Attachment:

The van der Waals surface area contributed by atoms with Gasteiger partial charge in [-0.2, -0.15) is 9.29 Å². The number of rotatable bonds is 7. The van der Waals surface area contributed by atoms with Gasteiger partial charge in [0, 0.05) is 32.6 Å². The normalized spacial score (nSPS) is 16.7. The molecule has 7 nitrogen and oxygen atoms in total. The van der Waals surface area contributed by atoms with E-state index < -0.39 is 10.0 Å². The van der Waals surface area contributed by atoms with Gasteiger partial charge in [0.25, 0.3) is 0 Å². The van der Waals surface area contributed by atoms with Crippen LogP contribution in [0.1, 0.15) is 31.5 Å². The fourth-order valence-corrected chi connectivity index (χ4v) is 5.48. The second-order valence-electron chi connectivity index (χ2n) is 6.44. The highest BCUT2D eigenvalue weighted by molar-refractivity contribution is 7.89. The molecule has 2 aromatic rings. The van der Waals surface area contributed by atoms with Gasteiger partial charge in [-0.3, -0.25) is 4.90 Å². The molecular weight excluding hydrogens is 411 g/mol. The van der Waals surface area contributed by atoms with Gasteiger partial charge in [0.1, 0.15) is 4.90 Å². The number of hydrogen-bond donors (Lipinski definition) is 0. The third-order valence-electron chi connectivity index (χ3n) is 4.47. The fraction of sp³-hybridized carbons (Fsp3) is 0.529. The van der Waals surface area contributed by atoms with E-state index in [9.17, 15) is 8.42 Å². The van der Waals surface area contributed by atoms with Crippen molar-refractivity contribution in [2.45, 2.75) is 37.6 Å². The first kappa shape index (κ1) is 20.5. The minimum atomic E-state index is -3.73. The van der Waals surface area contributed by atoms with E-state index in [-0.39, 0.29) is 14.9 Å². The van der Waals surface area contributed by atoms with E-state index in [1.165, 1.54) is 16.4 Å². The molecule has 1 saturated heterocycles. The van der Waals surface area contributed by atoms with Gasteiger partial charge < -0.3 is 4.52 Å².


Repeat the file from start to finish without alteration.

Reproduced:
The van der Waals surface area contributed by atoms with Gasteiger partial charge in [-0.2, -0.15) is 9.29 Å². The number of rotatable bonds is 7. The van der Waals surface area contributed by atoms with Gasteiger partial charge in [0, 0.05) is 32.6 Å². The normalized spacial score (nSPS) is 16.7. The molecule has 7 nitrogen and oxygen atoms in total. The van der Waals surface area contributed by atoms with E-state index < -0.39 is 10.0 Å². The van der Waals surface area contributed by atoms with Gasteiger partial charge in [0.25, 0.3) is 0 Å². The van der Waals surface area contributed by atoms with Crippen LogP contribution in [0.1, 0.15) is 31.5 Å². The fourth-order valence-corrected chi connectivity index (χ4v) is 5.48. The second-order valence-electron chi connectivity index (χ2n) is 6.44. The highest BCUT2D eigenvalue weighted by molar-refractivity contribution is 7.89. The molecule has 2 aromatic rings. The van der Waals surface area contributed by atoms with Gasteiger partial charge in [-0.3, -0.25) is 4.90 Å². The molecular weight excluding hydrogens is 411 g/mol. The van der Waals surface area contributed by atoms with Gasteiger partial charge in [0.1, 0.15) is 4.90 Å². The number of hydrogen-bond donors (Lipinski definition) is 0. The third-order valence-electron chi connectivity index (χ3n) is 4.47. The fraction of sp³-hybridized carbons (Fsp3) is 0.529. The van der Waals surface area contributed by atoms with E-state index in [9.17, 15) is 8.42 Å². The van der Waals surface area contributed by atoms with Crippen molar-refractivity contribution in [2.45, 2.75) is 37.6 Å². The first kappa shape index (κ1) is 20.5. The minimum atomic E-state index is -3.73. The van der Waals surface area contributed by atoms with E-state index in [-0.39, 0.29) is 14.9 Å². The van der Waals surface area contributed by atoms with E-state index in [1.165, 1.54) is 16.4 Å². The molecule has 1 saturated heterocycles. The van der Waals surface area contributed by atoms with Gasteiger partial charge < -0.3 is 4.52 Å².